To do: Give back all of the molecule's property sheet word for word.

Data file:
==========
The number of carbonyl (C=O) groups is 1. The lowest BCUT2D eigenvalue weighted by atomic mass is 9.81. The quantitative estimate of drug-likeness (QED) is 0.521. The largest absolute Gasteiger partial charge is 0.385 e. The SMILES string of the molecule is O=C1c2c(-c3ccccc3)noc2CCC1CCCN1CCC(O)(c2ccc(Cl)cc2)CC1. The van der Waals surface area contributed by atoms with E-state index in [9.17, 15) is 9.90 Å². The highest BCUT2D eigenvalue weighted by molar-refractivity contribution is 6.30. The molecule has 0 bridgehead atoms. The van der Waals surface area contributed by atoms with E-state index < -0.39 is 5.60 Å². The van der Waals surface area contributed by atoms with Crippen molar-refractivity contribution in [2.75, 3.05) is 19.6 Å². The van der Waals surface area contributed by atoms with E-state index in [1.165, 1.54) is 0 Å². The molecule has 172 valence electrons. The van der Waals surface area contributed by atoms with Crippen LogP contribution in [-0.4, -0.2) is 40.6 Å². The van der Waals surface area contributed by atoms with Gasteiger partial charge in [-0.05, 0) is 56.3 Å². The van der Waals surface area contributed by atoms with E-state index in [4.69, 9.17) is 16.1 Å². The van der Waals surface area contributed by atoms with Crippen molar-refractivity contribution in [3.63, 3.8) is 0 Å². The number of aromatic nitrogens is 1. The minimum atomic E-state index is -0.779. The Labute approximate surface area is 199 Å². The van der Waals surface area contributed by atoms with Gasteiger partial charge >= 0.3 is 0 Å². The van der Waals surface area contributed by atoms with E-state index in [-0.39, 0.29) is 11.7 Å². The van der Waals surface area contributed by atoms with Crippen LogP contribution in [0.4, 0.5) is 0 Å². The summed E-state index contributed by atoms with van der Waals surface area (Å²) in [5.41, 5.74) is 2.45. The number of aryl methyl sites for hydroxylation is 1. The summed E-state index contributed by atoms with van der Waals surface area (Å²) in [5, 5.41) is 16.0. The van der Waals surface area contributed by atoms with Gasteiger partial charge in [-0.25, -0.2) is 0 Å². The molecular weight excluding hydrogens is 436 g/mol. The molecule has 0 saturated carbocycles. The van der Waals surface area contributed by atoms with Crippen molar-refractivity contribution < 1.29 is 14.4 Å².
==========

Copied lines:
The number of carbonyl (C=O) groups is 1. The lowest BCUT2D eigenvalue weighted by atomic mass is 9.81. The quantitative estimate of drug-likeness (QED) is 0.521. The largest absolute Gasteiger partial charge is 0.385 e. The SMILES string of the molecule is O=C1c2c(-c3ccccc3)noc2CCC1CCCN1CCC(O)(c2ccc(Cl)cc2)CC1. The van der Waals surface area contributed by atoms with E-state index in [9.17, 15) is 9.90 Å². The highest BCUT2D eigenvalue weighted by molar-refractivity contribution is 6.30. The molecule has 0 bridgehead atoms. The van der Waals surface area contributed by atoms with E-state index < -0.39 is 5.60 Å². The van der Waals surface area contributed by atoms with Crippen molar-refractivity contribution in [2.75, 3.05) is 19.6 Å². The van der Waals surface area contributed by atoms with E-state index in [1.165, 1.54) is 0 Å². The molecule has 172 valence electrons. The van der Waals surface area contributed by atoms with Crippen LogP contribution in [-0.4, -0.2) is 40.6 Å². The van der Waals surface area contributed by atoms with Gasteiger partial charge in [-0.05, 0) is 56.3 Å². The van der Waals surface area contributed by atoms with E-state index in [4.69, 9.17) is 16.1 Å². The van der Waals surface area contributed by atoms with Crippen molar-refractivity contribution in [3.63, 3.8) is 0 Å². The number of aromatic nitrogens is 1. The minimum atomic E-state index is -0.779. The Labute approximate surface area is 199 Å². The van der Waals surface area contributed by atoms with Gasteiger partial charge >= 0.3 is 0 Å². The van der Waals surface area contributed by atoms with E-state index in [-0.39, 0.29) is 11.7 Å². The van der Waals surface area contributed by atoms with Crippen LogP contribution in [0.4, 0.5) is 0 Å². The summed E-state index contributed by atoms with van der Waals surface area (Å²) in [5.41, 5.74) is 2.45. The number of aryl methyl sites for hydroxylation is 1. The summed E-state index contributed by atoms with van der Waals surface area (Å²) in [5, 5.41) is 16.0. The van der Waals surface area contributed by atoms with Gasteiger partial charge in [-0.25, -0.2) is 0 Å². The molecular weight excluding hydrogens is 436 g/mol. The molecule has 0 saturated carbocycles. The van der Waals surface area contributed by atoms with Crippen molar-refractivity contribution < 1.29 is 14.4 Å².